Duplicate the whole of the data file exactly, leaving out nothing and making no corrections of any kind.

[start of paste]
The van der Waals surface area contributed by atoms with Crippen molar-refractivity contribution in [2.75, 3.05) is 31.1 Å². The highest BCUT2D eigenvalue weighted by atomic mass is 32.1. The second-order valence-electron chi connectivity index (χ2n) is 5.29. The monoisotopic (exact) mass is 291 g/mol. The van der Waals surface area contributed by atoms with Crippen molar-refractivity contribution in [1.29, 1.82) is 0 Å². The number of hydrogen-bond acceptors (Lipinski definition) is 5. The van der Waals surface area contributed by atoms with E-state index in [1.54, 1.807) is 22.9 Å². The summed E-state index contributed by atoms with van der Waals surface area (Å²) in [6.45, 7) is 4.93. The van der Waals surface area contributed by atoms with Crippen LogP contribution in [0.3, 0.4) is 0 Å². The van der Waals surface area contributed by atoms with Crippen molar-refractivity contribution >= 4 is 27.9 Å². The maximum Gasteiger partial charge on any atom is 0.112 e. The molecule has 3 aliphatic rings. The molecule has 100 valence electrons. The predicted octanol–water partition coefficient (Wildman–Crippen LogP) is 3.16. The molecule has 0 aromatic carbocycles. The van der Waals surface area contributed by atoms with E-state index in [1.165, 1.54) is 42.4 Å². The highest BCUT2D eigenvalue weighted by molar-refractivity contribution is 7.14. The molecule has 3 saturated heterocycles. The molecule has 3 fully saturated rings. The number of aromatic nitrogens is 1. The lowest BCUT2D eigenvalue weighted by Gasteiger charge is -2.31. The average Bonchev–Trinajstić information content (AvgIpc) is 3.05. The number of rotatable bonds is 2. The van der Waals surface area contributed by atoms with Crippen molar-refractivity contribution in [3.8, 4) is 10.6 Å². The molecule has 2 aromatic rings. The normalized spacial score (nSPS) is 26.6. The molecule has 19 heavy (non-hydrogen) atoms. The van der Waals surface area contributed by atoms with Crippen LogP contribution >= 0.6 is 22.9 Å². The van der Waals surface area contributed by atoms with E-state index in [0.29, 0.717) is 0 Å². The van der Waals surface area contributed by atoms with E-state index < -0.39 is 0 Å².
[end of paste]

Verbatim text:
The van der Waals surface area contributed by atoms with Crippen molar-refractivity contribution in [2.75, 3.05) is 31.1 Å². The highest BCUT2D eigenvalue weighted by atomic mass is 32.1. The second-order valence-electron chi connectivity index (χ2n) is 5.29. The monoisotopic (exact) mass is 291 g/mol. The van der Waals surface area contributed by atoms with Crippen molar-refractivity contribution in [1.29, 1.82) is 0 Å². The number of hydrogen-bond acceptors (Lipinski definition) is 5. The van der Waals surface area contributed by atoms with E-state index in [1.54, 1.807) is 22.9 Å². The summed E-state index contributed by atoms with van der Waals surface area (Å²) in [6.45, 7) is 4.93. The van der Waals surface area contributed by atoms with Crippen LogP contribution in [0.3, 0.4) is 0 Å². The van der Waals surface area contributed by atoms with Crippen molar-refractivity contribution >= 4 is 27.9 Å². The maximum Gasteiger partial charge on any atom is 0.112 e. The molecule has 3 aliphatic rings. The molecule has 100 valence electrons. The predicted octanol–water partition coefficient (Wildman–Crippen LogP) is 3.16. The molecule has 0 aromatic carbocycles. The van der Waals surface area contributed by atoms with E-state index in [1.165, 1.54) is 42.4 Å². The highest BCUT2D eigenvalue weighted by molar-refractivity contribution is 7.14. The molecule has 3 saturated heterocycles. The molecule has 3 fully saturated rings. The number of aromatic nitrogens is 1. The lowest BCUT2D eigenvalue weighted by Gasteiger charge is -2.31. The average Bonchev–Trinajstić information content (AvgIpc) is 3.05. The number of rotatable bonds is 2. The van der Waals surface area contributed by atoms with Crippen molar-refractivity contribution in [3.8, 4) is 10.6 Å². The molecule has 2 aromatic rings. The normalized spacial score (nSPS) is 26.6. The molecule has 19 heavy (non-hydrogen) atoms. The van der Waals surface area contributed by atoms with Crippen LogP contribution >= 0.6 is 22.9 Å². The van der Waals surface area contributed by atoms with E-state index in [0.29, 0.717) is 0 Å². The van der Waals surface area contributed by atoms with E-state index < -0.39 is 0 Å².